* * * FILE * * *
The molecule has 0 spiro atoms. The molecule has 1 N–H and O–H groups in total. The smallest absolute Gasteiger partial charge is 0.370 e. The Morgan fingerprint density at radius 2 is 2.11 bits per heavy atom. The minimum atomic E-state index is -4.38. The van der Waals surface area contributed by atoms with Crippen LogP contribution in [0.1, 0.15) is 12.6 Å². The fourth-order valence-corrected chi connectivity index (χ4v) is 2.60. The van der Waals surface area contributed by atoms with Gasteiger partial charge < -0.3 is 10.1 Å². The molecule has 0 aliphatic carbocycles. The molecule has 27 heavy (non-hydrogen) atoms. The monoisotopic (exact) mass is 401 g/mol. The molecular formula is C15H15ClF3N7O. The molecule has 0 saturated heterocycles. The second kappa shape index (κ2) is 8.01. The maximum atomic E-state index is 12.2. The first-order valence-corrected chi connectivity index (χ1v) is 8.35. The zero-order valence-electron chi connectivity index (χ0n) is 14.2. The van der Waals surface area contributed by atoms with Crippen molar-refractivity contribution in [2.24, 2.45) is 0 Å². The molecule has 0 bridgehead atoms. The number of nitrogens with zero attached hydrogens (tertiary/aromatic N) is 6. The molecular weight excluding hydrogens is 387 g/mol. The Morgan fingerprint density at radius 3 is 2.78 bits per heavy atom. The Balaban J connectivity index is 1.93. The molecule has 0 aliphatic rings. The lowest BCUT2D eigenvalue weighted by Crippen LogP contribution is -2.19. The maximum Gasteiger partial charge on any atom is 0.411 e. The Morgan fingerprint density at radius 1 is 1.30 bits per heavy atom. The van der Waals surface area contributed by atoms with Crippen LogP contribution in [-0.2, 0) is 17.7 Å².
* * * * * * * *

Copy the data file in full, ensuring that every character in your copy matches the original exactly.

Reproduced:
The molecule has 0 spiro atoms. The molecule has 1 N–H and O–H groups in total. The smallest absolute Gasteiger partial charge is 0.370 e. The Morgan fingerprint density at radius 2 is 2.11 bits per heavy atom. The minimum atomic E-state index is -4.38. The van der Waals surface area contributed by atoms with Crippen LogP contribution in [0.1, 0.15) is 12.6 Å². The fourth-order valence-corrected chi connectivity index (χ4v) is 2.60. The van der Waals surface area contributed by atoms with Gasteiger partial charge < -0.3 is 10.1 Å². The molecule has 0 aliphatic carbocycles. The molecule has 27 heavy (non-hydrogen) atoms. The monoisotopic (exact) mass is 401 g/mol. The molecular formula is C15H15ClF3N7O. The molecule has 0 saturated heterocycles. The second kappa shape index (κ2) is 8.01. The maximum atomic E-state index is 12.2. The first-order valence-corrected chi connectivity index (χ1v) is 8.35. The zero-order valence-electron chi connectivity index (χ0n) is 14.2. The van der Waals surface area contributed by atoms with Crippen molar-refractivity contribution in [2.24, 2.45) is 0 Å². The molecule has 0 bridgehead atoms. The number of nitrogens with zero attached hydrogens (tertiary/aromatic N) is 6. The molecular weight excluding hydrogens is 387 g/mol. The Morgan fingerprint density at radius 3 is 2.78 bits per heavy atom. The Balaban J connectivity index is 1.93. The molecule has 0 aliphatic rings. The lowest BCUT2D eigenvalue weighted by Crippen LogP contribution is -2.19. The maximum Gasteiger partial charge on any atom is 0.411 e. The Morgan fingerprint density at radius 1 is 1.30 bits per heavy atom. The van der Waals surface area contributed by atoms with Crippen LogP contribution in [-0.2, 0) is 17.7 Å².